“I used to say I have a music family,” says Jody. “Then, specifically this year, I was like, ‘I should start referring to them as my actual family because they're my real family.’”

“They're at my shows, I see them all the time, we're always working together, and they push me really hard. They're there for me when I have a bad show or a bad day,” says Jody. “Family is the people that really show up for you.”

Navigating the industry

While it can be difficult to break through in any creative industry, for Black women, this challenge is often compounded. Jody admits that she’s been fortunate to have supportive people around her.

"Not everyone is as lucky as I am—I feel super safe in this industry.”

She says that recently, there’s been more acceptance of and celebration of Black artists in the region.

With the support of her family and industry connections, she has been able to thrive despite the obstacles that come with being a Black woman in the music business.

"I'm just lucky enough that I really do have the best people in my corner, and they're there for me, and they support me, and I always feel safe and supported around my music family,” she adds.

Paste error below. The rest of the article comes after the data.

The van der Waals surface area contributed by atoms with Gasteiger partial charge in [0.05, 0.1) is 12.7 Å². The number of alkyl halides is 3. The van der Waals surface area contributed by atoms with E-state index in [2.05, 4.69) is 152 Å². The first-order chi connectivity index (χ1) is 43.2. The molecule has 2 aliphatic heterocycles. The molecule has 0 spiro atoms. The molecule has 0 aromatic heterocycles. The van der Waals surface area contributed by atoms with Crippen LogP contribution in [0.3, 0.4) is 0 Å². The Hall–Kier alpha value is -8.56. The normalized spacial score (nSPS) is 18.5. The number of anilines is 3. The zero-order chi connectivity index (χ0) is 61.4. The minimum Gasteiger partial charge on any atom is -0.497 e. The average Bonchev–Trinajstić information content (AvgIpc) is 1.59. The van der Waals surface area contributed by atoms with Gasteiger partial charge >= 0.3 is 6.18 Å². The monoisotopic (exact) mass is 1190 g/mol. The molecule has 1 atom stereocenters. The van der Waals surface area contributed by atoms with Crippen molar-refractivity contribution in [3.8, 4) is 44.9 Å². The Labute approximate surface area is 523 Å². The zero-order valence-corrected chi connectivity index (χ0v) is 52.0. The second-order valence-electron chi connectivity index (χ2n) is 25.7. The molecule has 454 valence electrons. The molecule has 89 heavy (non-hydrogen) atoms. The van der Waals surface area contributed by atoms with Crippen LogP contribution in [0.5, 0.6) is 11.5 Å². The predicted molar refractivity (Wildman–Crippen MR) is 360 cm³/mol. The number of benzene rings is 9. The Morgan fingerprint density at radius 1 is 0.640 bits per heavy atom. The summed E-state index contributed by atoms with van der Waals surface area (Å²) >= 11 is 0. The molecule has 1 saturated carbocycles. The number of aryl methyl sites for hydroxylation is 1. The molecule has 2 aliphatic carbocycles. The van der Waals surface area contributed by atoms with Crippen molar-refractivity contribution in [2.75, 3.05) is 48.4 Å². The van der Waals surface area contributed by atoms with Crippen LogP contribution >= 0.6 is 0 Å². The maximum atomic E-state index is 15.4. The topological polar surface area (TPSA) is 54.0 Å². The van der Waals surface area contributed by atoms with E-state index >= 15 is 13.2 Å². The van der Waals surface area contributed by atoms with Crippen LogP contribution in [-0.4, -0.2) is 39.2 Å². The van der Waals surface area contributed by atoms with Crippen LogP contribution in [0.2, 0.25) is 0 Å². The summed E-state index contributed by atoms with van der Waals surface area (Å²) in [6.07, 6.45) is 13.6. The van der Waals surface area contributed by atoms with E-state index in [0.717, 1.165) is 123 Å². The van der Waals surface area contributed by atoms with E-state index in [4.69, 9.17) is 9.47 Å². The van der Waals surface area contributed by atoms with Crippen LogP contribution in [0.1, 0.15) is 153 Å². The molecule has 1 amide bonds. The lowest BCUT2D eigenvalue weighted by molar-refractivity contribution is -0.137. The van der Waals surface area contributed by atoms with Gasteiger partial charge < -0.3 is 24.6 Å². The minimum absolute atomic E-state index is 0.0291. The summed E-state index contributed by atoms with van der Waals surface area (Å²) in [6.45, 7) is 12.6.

Delivering her message

With that support, Jody plans to release her first EP later this year and wants to deliver a message that's optimistic but authentic.

“It's not always sunshine and rainbows,” says Jody. “The biggest message that I want to send out is that you can go through dark times, and you can have dark moments and experience dark things, but you can still experience love and light at the same time.”

And she won’t be experiencing it alone.

Equipped with love, support and valuable lessons from her family, Jody has certainly established herself in the music industry and is now ready to take her career to the next level. She hopes that everyone is ready to hear her stories and music and thanks everyone in the industry that has supported her thus far (as well as Halifax Public Libraries, where she has performed numerous times). 

Urging people to continue to support local artists and music, Jody notes Nova Scotia has something special to offer, and she's excited to make her mark on the local scene and the world.

Check out Jody’s music and follow her journey on social media:

Facebook, opens a new window

Instagram, opens a new window

YouTube, opens a new window

About African Heritage Month at Halifax Public Libraries

More than a month.

Every year in February and the months that follow, Halifax Public Libraries, in partnership with the Black History Month Association and countless dedicated individuals and groups, offers high-quality programs that highlight and celebrate the rich diversity, culture, and heritage of our African Nova Scotian community and people of African Descent.

The TD Ready Commitment is the generous presenting sponsor of African Heritage Month 2023 at Halifax Public Libraries. Their ongoing sponsorship—2023 marks 8 years of support!—increases our capacity to host important programs and conversations, and expand our collection, year-round.